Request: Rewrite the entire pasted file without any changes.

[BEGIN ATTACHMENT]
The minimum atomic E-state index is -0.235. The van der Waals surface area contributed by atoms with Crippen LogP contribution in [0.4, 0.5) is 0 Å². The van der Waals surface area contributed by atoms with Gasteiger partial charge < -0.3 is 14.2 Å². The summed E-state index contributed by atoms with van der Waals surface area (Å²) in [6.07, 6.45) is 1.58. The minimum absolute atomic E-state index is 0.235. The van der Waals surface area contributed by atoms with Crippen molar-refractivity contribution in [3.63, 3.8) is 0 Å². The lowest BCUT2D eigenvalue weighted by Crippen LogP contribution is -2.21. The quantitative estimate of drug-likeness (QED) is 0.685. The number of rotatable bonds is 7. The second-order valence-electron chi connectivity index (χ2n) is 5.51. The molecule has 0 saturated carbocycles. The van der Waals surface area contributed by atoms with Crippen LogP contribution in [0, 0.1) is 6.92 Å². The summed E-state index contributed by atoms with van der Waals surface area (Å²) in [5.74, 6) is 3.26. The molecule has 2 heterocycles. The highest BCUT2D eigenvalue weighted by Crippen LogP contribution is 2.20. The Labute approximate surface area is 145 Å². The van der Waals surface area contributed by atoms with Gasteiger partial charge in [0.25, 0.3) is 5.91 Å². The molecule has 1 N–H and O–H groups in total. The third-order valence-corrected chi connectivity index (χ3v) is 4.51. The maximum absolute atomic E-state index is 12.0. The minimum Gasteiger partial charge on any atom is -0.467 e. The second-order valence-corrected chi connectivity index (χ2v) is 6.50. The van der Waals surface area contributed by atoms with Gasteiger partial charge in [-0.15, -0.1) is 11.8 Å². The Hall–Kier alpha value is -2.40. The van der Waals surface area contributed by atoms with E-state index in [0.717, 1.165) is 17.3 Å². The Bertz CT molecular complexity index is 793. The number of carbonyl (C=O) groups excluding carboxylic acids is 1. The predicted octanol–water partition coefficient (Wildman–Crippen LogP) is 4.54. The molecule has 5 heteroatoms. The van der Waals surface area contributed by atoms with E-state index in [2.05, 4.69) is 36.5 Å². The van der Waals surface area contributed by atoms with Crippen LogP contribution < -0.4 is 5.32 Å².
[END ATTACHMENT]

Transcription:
The minimum atomic E-state index is -0.235. The van der Waals surface area contributed by atoms with Crippen LogP contribution in [0.4, 0.5) is 0 Å². The van der Waals surface area contributed by atoms with Gasteiger partial charge < -0.3 is 14.2 Å². The summed E-state index contributed by atoms with van der Waals surface area (Å²) in [6.07, 6.45) is 1.58. The minimum absolute atomic E-state index is 0.235. The van der Waals surface area contributed by atoms with Crippen molar-refractivity contribution in [3.63, 3.8) is 0 Å². The lowest BCUT2D eigenvalue weighted by Crippen LogP contribution is -2.21. The quantitative estimate of drug-likeness (QED) is 0.685. The number of rotatable bonds is 7. The second-order valence-electron chi connectivity index (χ2n) is 5.51. The molecule has 0 saturated carbocycles. The van der Waals surface area contributed by atoms with Crippen LogP contribution in [0, 0.1) is 6.92 Å². The summed E-state index contributed by atoms with van der Waals surface area (Å²) in [5.74, 6) is 3.26. The molecule has 2 heterocycles. The highest BCUT2D eigenvalue weighted by Crippen LogP contribution is 2.20. The Labute approximate surface area is 145 Å². The van der Waals surface area contributed by atoms with Gasteiger partial charge in [0.25, 0.3) is 5.91 Å². The molecule has 1 N–H and O–H groups in total. The third-order valence-corrected chi connectivity index (χ3v) is 4.51. The maximum absolute atomic E-state index is 12.0. The minimum Gasteiger partial charge on any atom is -0.467 e. The second-order valence-corrected chi connectivity index (χ2v) is 6.50. The van der Waals surface area contributed by atoms with Gasteiger partial charge in [-0.15, -0.1) is 11.8 Å². The Hall–Kier alpha value is -2.40. The van der Waals surface area contributed by atoms with E-state index in [0.717, 1.165) is 17.3 Å². The Bertz CT molecular complexity index is 793. The number of carbonyl (C=O) groups excluding carboxylic acids is 1. The predicted octanol–water partition coefficient (Wildman–Crippen LogP) is 4.54. The molecule has 5 heteroatoms. The van der Waals surface area contributed by atoms with E-state index in [2.05, 4.69) is 36.5 Å². The van der Waals surface area contributed by atoms with Crippen LogP contribution < -0.4 is 5.32 Å².